The cut of the Tellus is much tighter than the boundary, and the short hits just above the knee for a classic XC styling. However, that’s not to say it’s uncomfortable; the short’s material is quite flexible, and the light weight of the fabric feels delightful during the heat of summer. I anticipate the Tellus to become my new go-to short for gravel biking.
The Tellus features two zippered side pockets that can each fit my iPhone. To get to that “4” number, you’ll have to include the two mesh storage pockets on the back of the waistband, but aside from an energy gel or two, those pockets ain’t hauling shit. Again, keeping with the race-inspired philosophy, perhaps those pockets are designed precisely for Gu packets.
MSRP: $120. Available at Pactimo.com.
Fox Ranger Short Camo
Number of Pockets: 3
The Fox Ranger Short consistently hits the top of Singletracks’ best-of gear lists as a perennially-popular baggy short. Part of this popularity is due to the wide number of Ranger models available—so many, in fact, that I had a hard time finding the exact version I tested on Fox’s website. But a quick trip to the search engine revealed that Google does, in fact, know all.
The model tested here features two open hip pockets and one zippered stash pocket that barely fits an iPhone. The zippered pocket is secreted away on the side of the short, keeping it out of the way and allowing the short to flex as you work the bike down the trail. If you need more pockets than this, the Ranger Camo Short also comes in a cargo configuration, for all of your storage needs.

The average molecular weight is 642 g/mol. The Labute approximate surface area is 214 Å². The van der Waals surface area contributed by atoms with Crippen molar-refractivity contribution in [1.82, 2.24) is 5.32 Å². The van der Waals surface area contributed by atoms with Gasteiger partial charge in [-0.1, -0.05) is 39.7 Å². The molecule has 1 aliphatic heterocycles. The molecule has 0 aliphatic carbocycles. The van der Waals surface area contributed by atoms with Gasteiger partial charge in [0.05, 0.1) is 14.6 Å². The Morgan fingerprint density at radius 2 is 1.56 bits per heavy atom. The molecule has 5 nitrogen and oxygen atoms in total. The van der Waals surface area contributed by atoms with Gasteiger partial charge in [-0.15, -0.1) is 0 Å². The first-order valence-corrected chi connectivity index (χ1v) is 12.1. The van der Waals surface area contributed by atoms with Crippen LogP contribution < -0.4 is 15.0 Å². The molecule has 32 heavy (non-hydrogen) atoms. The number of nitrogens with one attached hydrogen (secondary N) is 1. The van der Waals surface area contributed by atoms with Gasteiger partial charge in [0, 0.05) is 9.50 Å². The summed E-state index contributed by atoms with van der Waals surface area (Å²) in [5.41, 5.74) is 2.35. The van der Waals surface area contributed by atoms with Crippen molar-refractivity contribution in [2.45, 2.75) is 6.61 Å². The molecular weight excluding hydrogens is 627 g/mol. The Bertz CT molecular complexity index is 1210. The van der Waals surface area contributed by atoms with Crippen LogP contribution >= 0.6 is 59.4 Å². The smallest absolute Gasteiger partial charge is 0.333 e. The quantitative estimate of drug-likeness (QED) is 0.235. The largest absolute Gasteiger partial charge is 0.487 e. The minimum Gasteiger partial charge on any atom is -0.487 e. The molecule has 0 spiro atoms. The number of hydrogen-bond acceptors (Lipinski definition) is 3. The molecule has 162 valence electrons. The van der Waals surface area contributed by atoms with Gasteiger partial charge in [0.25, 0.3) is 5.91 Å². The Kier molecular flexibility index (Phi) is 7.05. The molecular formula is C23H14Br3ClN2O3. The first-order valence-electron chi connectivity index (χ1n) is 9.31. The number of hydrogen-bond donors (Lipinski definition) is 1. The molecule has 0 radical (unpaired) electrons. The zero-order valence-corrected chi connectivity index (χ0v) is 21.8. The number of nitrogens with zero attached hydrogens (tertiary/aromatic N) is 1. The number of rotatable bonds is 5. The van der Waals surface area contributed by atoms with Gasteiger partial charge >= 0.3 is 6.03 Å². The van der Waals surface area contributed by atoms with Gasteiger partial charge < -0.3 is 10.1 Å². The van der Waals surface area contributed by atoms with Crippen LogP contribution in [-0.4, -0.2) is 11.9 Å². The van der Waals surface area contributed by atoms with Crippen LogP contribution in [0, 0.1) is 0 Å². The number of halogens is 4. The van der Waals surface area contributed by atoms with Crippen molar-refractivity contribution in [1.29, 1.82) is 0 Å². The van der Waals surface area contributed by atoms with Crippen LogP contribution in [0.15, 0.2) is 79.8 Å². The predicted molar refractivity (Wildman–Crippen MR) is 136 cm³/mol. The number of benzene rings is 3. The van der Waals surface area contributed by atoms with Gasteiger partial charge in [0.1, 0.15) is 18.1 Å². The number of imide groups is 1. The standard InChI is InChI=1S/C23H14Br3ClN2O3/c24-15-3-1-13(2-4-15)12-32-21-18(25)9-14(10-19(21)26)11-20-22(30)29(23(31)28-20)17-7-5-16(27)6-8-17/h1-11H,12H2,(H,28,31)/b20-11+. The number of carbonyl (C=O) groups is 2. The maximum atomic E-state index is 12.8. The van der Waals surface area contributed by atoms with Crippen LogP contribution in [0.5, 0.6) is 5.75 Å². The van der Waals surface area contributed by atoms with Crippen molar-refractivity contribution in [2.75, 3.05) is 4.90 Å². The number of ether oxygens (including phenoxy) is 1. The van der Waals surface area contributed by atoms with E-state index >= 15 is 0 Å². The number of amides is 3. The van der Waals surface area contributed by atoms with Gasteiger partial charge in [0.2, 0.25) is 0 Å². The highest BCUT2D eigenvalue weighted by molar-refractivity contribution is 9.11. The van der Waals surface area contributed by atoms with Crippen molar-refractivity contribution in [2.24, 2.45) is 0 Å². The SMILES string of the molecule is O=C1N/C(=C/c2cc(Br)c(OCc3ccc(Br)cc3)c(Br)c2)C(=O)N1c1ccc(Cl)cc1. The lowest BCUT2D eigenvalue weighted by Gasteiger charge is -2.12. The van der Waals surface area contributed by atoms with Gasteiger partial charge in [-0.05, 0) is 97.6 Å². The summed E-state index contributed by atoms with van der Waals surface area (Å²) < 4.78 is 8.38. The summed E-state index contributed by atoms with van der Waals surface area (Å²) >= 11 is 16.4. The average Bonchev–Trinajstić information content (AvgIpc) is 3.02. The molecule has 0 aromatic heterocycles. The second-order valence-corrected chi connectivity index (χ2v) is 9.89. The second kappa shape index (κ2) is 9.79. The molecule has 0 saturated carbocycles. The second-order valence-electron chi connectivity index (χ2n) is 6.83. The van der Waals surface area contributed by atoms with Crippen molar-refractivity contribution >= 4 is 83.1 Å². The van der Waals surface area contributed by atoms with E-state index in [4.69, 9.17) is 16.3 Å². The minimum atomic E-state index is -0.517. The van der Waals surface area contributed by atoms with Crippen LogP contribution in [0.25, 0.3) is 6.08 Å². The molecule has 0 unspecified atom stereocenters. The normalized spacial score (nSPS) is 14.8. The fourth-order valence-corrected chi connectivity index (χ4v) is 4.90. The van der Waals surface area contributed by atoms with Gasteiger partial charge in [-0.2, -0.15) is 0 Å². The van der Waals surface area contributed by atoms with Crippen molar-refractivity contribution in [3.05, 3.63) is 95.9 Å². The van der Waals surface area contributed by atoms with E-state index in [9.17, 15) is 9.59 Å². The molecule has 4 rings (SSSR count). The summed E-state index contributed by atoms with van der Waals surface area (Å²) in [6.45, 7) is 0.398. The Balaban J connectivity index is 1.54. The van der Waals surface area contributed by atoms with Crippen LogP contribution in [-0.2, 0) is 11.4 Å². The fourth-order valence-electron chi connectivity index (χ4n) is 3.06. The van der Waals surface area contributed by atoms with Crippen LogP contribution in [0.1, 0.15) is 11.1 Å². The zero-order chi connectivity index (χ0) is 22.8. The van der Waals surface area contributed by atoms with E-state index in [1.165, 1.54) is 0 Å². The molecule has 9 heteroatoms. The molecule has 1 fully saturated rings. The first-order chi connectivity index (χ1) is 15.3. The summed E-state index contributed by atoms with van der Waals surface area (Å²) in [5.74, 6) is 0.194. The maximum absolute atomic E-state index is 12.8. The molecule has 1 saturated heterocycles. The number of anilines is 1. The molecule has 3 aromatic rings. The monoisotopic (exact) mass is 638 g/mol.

The Ranger’s fabric runs a fine middle line between lightweight and breathable, and durable and protective. Unlike the minimalist shorts mentioned above, I have no doubt that the Ranger could take a tumble or two and brush the hits right off.
Reaching right below the knee, this short will hit a sweet spot for most mountain bikers.
Bonus: the listed MSRP includes a chamois liner.
Number of Pockets: 4
The Terrain maintains the slimmer, athletic, race-oriented cut found throughout the entire line of gear that Pactimo provided for test, but this short will fulfill the needs of all-mountain and enduro riders. Gone is the lightweight fabric of the Tellus, replaced by “durable, hard-wearing fabrics,” according to Pactimo. Indeed, this is the hardiest-feeling short in this lineup, so if off-the-bike adventures happen to you quite frequently, consider the Terrain short.